The median sale price of a two-bedroom condo, for example, has fallen 16.5% since 2021, while sale prices in surrounding areas have slipped only 7%, according to the market report.
“I knew that market segment had weakened, but I didn’t realize the degree to which things had changed,” Patrick Carlisle, the chief market analyst for Compass, noted.
“It was a bit shocking.”
“San Francisco went from being the hottest office market in the world to just about the weakest,” Carlisle added.
Since December of last year, the condo median sales price dropped from $1.47 million to $1.23 million in the greater downtown and South of Market district.
Compass doesn’t beat around the bush in this report, citing “a triple whammy of economic, demographic and quality-of-life issues.”
The report highlighted that high-rise housing intended to accommodate hundreds of thousands of workers who inundated the city each morning.
But with people now working from home, demand for it has dwindled.
Since the massive exodus of workers, the rapid decline in housing prices has since been attributed to the area’s high crime rate and growing homeless population, which Carlisle explains has affected the “quality of life ambiance” that the city once offered.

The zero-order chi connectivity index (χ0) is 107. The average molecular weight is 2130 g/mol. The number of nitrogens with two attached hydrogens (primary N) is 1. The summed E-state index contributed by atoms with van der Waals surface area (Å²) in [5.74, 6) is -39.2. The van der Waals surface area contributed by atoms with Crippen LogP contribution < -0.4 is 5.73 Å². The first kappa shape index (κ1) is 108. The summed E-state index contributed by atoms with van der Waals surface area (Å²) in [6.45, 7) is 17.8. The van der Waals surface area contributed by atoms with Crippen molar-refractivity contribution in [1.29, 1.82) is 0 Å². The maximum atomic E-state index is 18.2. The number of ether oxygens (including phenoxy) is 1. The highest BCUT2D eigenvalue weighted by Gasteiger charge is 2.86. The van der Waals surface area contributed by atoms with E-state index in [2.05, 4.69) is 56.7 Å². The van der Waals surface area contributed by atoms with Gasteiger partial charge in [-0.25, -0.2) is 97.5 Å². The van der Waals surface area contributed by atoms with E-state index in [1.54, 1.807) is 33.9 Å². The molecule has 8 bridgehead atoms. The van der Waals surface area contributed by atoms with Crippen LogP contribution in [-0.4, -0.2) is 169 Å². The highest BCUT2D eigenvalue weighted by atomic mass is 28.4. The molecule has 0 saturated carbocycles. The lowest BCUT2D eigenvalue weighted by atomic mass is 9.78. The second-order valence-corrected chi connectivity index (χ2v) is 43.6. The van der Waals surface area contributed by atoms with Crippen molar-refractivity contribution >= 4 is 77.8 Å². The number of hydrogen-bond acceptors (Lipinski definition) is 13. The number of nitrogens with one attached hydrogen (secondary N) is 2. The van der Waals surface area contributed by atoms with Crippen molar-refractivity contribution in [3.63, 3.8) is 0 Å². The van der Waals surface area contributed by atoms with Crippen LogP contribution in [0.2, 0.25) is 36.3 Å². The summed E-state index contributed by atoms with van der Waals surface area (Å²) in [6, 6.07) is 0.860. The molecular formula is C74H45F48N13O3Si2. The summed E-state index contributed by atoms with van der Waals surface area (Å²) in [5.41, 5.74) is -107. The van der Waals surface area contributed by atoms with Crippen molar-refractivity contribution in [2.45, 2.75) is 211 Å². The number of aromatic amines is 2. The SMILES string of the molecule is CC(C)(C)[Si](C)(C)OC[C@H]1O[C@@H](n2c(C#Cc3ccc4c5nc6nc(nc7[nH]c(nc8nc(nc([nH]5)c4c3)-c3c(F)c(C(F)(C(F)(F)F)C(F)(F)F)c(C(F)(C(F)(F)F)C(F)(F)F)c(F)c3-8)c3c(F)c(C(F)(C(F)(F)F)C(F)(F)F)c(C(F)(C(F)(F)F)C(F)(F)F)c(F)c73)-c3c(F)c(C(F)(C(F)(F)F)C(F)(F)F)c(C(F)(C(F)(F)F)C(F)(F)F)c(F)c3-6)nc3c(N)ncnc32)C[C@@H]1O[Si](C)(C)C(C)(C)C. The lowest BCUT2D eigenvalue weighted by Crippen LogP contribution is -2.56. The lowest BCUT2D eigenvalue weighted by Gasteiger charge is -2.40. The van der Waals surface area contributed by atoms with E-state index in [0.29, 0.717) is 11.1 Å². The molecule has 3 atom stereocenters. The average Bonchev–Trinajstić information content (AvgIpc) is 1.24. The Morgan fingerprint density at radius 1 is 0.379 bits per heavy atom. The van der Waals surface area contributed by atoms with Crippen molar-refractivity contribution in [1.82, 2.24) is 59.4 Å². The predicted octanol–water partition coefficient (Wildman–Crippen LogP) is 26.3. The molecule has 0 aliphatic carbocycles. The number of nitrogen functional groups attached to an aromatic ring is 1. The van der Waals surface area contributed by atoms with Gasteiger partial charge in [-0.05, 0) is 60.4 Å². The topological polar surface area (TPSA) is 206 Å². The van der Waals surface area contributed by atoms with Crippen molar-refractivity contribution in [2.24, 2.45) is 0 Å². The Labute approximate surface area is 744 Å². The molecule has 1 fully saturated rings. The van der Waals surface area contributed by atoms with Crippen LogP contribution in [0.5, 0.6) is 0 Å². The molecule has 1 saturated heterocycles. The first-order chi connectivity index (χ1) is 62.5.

“High tech workers were the ones who were most likely to say, ‘well if I can work from any place, I’ll move some place where housing costs 90 percent less.”‘
The report also comes months after it was revealed that San Francisco’s ultra-luxurious Four Seasons Residences sold just 13 of its 146 units in the two years since its opening.
Prospective buyers, who included Steph and Ayesha Curry, have snubbed the high-rise, where condos are priced up to $49 million.
San Francisco occupancy is just at 39% as of late September — one of the lowest in the nation.
Comparatively, New York City reported a 46% occupancy — and Los Angeles, which had 45% occupancy around the same time.
Carlisle explained that for the downtown condo market to make any sort of comeback, offices would need to start filling up again.
In 2020, San Francisco was in the top three cities with the highest property crime, according to data from the SF Chronicle.
More than 4,400 incidents of property crime per 100,000 residents were reported.
In July 2022, the Chronicle asked 1,653 San Francisco residents which problem in the city needed to be addressed most urgently.
Crime and public safety were the second most common answers after homelessness.
Paul Plante says
* Our economy;
* Our quality of life;
* Our property values; and
* Our liberty as a free people!